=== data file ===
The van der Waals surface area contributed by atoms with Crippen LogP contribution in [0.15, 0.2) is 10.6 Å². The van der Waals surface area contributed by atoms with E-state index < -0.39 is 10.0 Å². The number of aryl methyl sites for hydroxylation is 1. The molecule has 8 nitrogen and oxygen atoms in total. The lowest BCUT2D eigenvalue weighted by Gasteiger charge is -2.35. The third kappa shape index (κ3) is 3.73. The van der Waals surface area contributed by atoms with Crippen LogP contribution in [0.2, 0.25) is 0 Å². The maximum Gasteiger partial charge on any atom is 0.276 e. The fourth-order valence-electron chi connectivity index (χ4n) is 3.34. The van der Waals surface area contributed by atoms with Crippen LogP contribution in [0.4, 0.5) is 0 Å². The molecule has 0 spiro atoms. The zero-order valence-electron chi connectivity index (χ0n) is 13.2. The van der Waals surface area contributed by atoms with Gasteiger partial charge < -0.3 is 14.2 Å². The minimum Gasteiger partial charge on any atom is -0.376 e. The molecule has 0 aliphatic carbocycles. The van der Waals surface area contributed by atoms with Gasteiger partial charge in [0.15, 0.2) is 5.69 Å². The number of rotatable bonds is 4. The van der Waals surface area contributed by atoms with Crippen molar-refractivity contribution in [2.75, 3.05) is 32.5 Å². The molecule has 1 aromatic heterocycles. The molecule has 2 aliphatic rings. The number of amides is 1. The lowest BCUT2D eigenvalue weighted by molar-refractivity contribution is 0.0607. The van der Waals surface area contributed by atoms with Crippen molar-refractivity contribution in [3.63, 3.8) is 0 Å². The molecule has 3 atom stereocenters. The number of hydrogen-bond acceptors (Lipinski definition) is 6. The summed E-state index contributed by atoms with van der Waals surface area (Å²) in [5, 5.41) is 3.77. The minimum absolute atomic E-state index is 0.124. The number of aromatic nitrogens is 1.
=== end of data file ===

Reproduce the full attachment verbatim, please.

The van der Waals surface area contributed by atoms with Crippen LogP contribution in [0.15, 0.2) is 10.6 Å². The van der Waals surface area contributed by atoms with E-state index < -0.39 is 10.0 Å². The number of aryl methyl sites for hydroxylation is 1. The molecule has 8 nitrogen and oxygen atoms in total. The lowest BCUT2D eigenvalue weighted by Gasteiger charge is -2.35. The third kappa shape index (κ3) is 3.73. The van der Waals surface area contributed by atoms with Crippen LogP contribution in [0.2, 0.25) is 0 Å². The maximum Gasteiger partial charge on any atom is 0.276 e. The fourth-order valence-electron chi connectivity index (χ4n) is 3.34. The van der Waals surface area contributed by atoms with Crippen LogP contribution in [0.4, 0.5) is 0 Å². The molecule has 0 spiro atoms. The zero-order valence-electron chi connectivity index (χ0n) is 13.2. The van der Waals surface area contributed by atoms with Gasteiger partial charge < -0.3 is 14.2 Å². The minimum Gasteiger partial charge on any atom is -0.376 e. The molecule has 0 aliphatic carbocycles. The van der Waals surface area contributed by atoms with Gasteiger partial charge in [0.15, 0.2) is 5.69 Å². The number of rotatable bonds is 4. The van der Waals surface area contributed by atoms with Crippen molar-refractivity contribution in [2.75, 3.05) is 32.5 Å². The molecule has 1 aromatic heterocycles. The molecule has 2 aliphatic rings. The number of amides is 1. The lowest BCUT2D eigenvalue weighted by molar-refractivity contribution is 0.0607. The van der Waals surface area contributed by atoms with Crippen molar-refractivity contribution in [3.63, 3.8) is 0 Å². The molecule has 3 atom stereocenters. The number of hydrogen-bond acceptors (Lipinski definition) is 6. The summed E-state index contributed by atoms with van der Waals surface area (Å²) in [5, 5.41) is 3.77. The minimum absolute atomic E-state index is 0.124. The number of aromatic nitrogens is 1.